For those late to the party: Alice Sheldon wrote SF as James Tiptree Jr and remained incognito for many years. This biography sets out Sheldon’s entire life, though, not just the fiction-writing part, because it is truly a life worth recording. She went to Africa three times, with her parents, before the age of 15 – one time on a gorilla-hunting expedition. Life at home was no fairy tale… and she got married at 19 to a man she had only met a few times. They stayed together for about 6 years. She tried university, she tried being an artist, she tried journalism. She joined the WAC during WW2 and thus met her second husband, Ting. She got a doctorate in psychology, she tried chicken farming, and – the reason most people will read this bio – she wrote science fiction, mostly in short story form. She was a complex woman, probably a difficult one, beset by a number of demons – how to deal with emotions, her mother, depression, anger, and drug use. I’m not convinced I would have liked her as a person. That’s beside the point, though.
This is not a happy story. There is a lot of heartbreak and difficulty in Sheldon’s life, on large and small scales. Phillips’ discussion of her depression and drug use is sympathetic: not so delicate as to ignore it, not romanticising it or making excuses, just… this is how it was. Which was heartbreaking, to be honest. The way Sheldon herself wrote about her feelings and frustrations was agonising, perhaps because, frankly, it was (for me) just faintly recognisable.
One thing I really liked about this biography is Phillips’ use of names. She calls her subject Alice early on, and Alli after Ting’s mother starts using that nickname (she loved it apparently). She also uses Tiptree when referring to the fiction and letters and possible thoughts of that alter-ego, which I think is a lovely way of complicating what could otherwise be dismissed as ‘simply’ a nom-de-plume. (Phillips also devotes some time to Raccoona Sheldon, and how Tiptree and Raccoona were seen to interact by editors etc.) It’s a true history book too: Phillips has used a lot of primary material, and – delightfully – quotes from it frequently. This worked really well, and was utterly riveting, when it came to Tiptree’s letter writing. Tiptree was an inveterate letter-writer; fan letters, letters accompanying stories, the occasional letter to a magazine… Tiptree was a regular correspondent of a huge number of people, and by regular that might be a letter every fortnight or so. And the people? Oh, Ursula le Guin and Joanna Russ, for example. (My head exploded a little bit at the idea of those three exchanging letters and talking about each other to the other. Which they did.) Yes, it did inspire me to write a fan letter to Julie Phillips.
I am not of the opinion that one must know the gender, sexual orientation, ethnicity and schooling history of an author in order to understand or appreciate their work as a piece of art. There is, however, no denying that some background or knowledge can add depth. Knowing Tiptree to be a woman does change how we read some of his/her fiction; and knowing something of her struggle with sexuality and sex can add depth, too, as well as her experiences of colonialism in Africa an Europe after WW2.
These comments haven’t even touched on Sheldon’s sexuality, her politics, or any number of other issues in her life. It’s a really, really great biography – even if you’re not interested in Tiptree’s fiction, this is a remarkable life, and illuminates all sorts of interesting things about life in one part of America from the 1920s to the 1980s.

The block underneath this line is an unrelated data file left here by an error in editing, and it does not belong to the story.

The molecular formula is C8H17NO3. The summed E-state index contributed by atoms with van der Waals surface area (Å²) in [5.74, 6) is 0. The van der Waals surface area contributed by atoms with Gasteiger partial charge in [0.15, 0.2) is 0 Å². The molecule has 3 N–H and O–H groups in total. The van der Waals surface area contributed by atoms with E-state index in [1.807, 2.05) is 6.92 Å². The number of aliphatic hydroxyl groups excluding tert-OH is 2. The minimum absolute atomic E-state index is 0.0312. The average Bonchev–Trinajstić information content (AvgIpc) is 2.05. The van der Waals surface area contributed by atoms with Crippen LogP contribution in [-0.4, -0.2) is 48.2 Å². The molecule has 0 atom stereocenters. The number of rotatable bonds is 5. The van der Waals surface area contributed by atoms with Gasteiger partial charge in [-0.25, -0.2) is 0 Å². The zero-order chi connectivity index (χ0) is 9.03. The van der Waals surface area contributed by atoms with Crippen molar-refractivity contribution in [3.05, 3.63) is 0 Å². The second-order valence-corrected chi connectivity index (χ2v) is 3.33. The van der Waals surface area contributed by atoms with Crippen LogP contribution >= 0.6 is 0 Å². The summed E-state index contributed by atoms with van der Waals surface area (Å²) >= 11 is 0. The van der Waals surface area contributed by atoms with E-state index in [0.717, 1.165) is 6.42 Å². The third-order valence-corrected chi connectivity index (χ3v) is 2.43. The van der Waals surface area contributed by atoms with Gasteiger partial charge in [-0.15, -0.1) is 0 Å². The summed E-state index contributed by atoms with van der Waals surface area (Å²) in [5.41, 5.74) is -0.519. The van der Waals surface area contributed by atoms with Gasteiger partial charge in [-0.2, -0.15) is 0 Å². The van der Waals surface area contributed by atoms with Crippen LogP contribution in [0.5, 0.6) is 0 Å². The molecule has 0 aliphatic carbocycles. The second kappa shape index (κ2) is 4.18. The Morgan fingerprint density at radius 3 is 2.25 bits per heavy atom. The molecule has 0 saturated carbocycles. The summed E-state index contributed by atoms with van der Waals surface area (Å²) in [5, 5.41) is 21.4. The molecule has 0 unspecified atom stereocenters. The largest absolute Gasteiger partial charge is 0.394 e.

I read biographies far less often than someone of my historical bent would be supposed to. I often expect them to be dry – I’m not sure why – and I often prefer books on the minutiae of history, the stuff that often gets overlooked. That said, I have a soft spot for Alison Weir’s biographies – I’ve read most of her Tudor stuff, and I really liked her book on Isabella (“She-Wolf of France”).
One of my all-time favourites is a biography of John Dee, best known as an astrologer, alchemist and magician, but actually responsible for some pretty awesome science too. Against that is the fact that I have biographies of Dirk Bogarde (I am a big fan of the Doctor movies), Gandhi, Elizabeth I… and the Pythons autobiography… all sitting on my unread/true shelf (it’s a long story). I’d like to read more bios, they just don’t move up in the ‘must read’ queue.
This problem is exacerbated, for me, when it comes to reading of modern, controversial characters. Dee was controversial, and Isabella certainly was (and when I can get my hands on a good revisionist bio of King John, I am going to be all over it), but even I concede that arguing about them is slightly academic, although always with modern repercussions. I would desperately like to read a good biography of Trotsky – and Lenin, I guess, too – but who the heck am I going to trust? A popularist like Alison Weir? I don’t think so, sunshine. A historian of whose politics I know nothing? Problematic. I would love to read one written by Peter McPhee – God bless his Marxist soul – but I don’t think that’s going to happen.
And so we come to the fact that I have finally finished The Giant of the French Revolution. Danton: A Life, by David Lawday.
When I first started reading about the French Revolution I quickly decided that Danton was the man for me; Marat is too much a rabble rouser – although dying in the bath is sooo Greek tragedy – while Robespierre, with his insistence on continuing to wear ancien regime costume, clearly had gumption but his whole Republic-of-Virtue-or-die made me a bit uncomfortable. There are things about Danton that make me uncomfortable too, but… he’s so much larger than life, he had such energy, and he instructed his executioner to make sure to show his head to the crowd once it was off, because it was worth looking at. Plus, Gerard Depardieu plays him in a movie, and he was perfect.